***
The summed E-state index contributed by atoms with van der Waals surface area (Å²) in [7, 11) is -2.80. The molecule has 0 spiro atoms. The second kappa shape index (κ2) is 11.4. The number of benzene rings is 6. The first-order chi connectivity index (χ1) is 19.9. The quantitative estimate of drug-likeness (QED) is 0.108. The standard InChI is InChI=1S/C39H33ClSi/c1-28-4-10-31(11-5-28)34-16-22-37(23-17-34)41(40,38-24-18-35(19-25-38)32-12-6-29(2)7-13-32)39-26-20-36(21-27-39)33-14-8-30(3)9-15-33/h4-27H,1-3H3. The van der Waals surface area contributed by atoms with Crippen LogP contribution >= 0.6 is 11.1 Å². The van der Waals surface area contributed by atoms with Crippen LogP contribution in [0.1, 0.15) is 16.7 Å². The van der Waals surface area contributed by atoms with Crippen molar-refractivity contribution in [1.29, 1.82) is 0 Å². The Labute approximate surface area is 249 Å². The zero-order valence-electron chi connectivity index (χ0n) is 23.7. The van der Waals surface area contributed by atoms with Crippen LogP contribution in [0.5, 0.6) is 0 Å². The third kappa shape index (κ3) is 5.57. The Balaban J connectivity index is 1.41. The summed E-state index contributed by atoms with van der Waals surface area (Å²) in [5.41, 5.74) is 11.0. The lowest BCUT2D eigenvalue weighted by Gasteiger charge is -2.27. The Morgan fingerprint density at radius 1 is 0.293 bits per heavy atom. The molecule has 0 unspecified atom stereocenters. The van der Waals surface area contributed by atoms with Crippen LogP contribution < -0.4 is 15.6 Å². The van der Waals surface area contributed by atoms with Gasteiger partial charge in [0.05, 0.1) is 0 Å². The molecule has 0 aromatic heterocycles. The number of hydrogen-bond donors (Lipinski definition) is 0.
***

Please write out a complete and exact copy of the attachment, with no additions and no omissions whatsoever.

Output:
The summed E-state index contributed by atoms with van der Waals surface area (Å²) in [7, 11) is -2.80. The molecule has 0 spiro atoms. The second kappa shape index (κ2) is 11.4. The number of benzene rings is 6. The first-order chi connectivity index (χ1) is 19.9. The quantitative estimate of drug-likeness (QED) is 0.108. The standard InChI is InChI=1S/C39H33ClSi/c1-28-4-10-31(11-5-28)34-16-22-37(23-17-34)41(40,38-24-18-35(19-25-38)32-12-6-29(2)7-13-32)39-26-20-36(21-27-39)33-14-8-30(3)9-15-33/h4-27H,1-3H3. The van der Waals surface area contributed by atoms with Crippen LogP contribution >= 0.6 is 11.1 Å². The van der Waals surface area contributed by atoms with Crippen LogP contribution in [0.1, 0.15) is 16.7 Å². The van der Waals surface area contributed by atoms with Crippen molar-refractivity contribution in [1.29, 1.82) is 0 Å². The Labute approximate surface area is 249 Å². The zero-order valence-electron chi connectivity index (χ0n) is 23.7. The van der Waals surface area contributed by atoms with Crippen LogP contribution in [0.5, 0.6) is 0 Å². The third kappa shape index (κ3) is 5.57. The Balaban J connectivity index is 1.41. The summed E-state index contributed by atoms with van der Waals surface area (Å²) in [5.41, 5.74) is 11.0. The lowest BCUT2D eigenvalue weighted by Gasteiger charge is -2.27. The Morgan fingerprint density at radius 1 is 0.293 bits per heavy atom. The molecule has 0 unspecified atom stereocenters. The van der Waals surface area contributed by atoms with Crippen LogP contribution < -0.4 is 15.6 Å². The van der Waals surface area contributed by atoms with Gasteiger partial charge in [0.05, 0.1) is 0 Å². The molecule has 0 aromatic heterocycles. The number of hydrogen-bond donors (Lipinski definition) is 0.